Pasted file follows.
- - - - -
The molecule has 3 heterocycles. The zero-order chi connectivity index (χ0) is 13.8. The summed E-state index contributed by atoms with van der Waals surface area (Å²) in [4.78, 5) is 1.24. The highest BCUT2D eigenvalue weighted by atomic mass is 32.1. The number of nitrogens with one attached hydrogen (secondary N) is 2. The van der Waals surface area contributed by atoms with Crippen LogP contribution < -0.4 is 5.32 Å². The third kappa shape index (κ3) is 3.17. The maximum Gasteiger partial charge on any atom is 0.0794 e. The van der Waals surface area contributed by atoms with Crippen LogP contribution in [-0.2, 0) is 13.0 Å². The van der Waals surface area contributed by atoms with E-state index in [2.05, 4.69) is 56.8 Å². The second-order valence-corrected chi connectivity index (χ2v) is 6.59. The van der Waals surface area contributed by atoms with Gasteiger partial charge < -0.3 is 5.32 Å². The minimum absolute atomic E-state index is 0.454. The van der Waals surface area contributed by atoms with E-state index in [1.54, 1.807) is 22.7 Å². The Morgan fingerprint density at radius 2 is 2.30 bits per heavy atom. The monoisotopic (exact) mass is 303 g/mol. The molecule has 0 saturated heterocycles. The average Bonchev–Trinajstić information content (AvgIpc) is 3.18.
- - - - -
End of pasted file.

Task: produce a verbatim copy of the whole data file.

The molecule has 3 heterocycles. The zero-order chi connectivity index (χ0) is 13.8. The summed E-state index contributed by atoms with van der Waals surface area (Å²) in [4.78, 5) is 1.24. The highest BCUT2D eigenvalue weighted by atomic mass is 32.1. The number of nitrogens with one attached hydrogen (secondary N) is 2. The van der Waals surface area contributed by atoms with Crippen LogP contribution < -0.4 is 5.32 Å². The third kappa shape index (κ3) is 3.17. The maximum Gasteiger partial charge on any atom is 0.0794 e. The van der Waals surface area contributed by atoms with Crippen LogP contribution in [-0.2, 0) is 13.0 Å². The van der Waals surface area contributed by atoms with E-state index in [2.05, 4.69) is 56.8 Å². The second-order valence-corrected chi connectivity index (χ2v) is 6.59. The van der Waals surface area contributed by atoms with Gasteiger partial charge < -0.3 is 5.32 Å². The minimum absolute atomic E-state index is 0.454. The van der Waals surface area contributed by atoms with E-state index in [1.54, 1.807) is 22.7 Å². The Morgan fingerprint density at radius 2 is 2.30 bits per heavy atom. The monoisotopic (exact) mass is 303 g/mol. The molecule has 0 saturated heterocycles. The average Bonchev–Trinajstić information content (AvgIpc) is 3.18.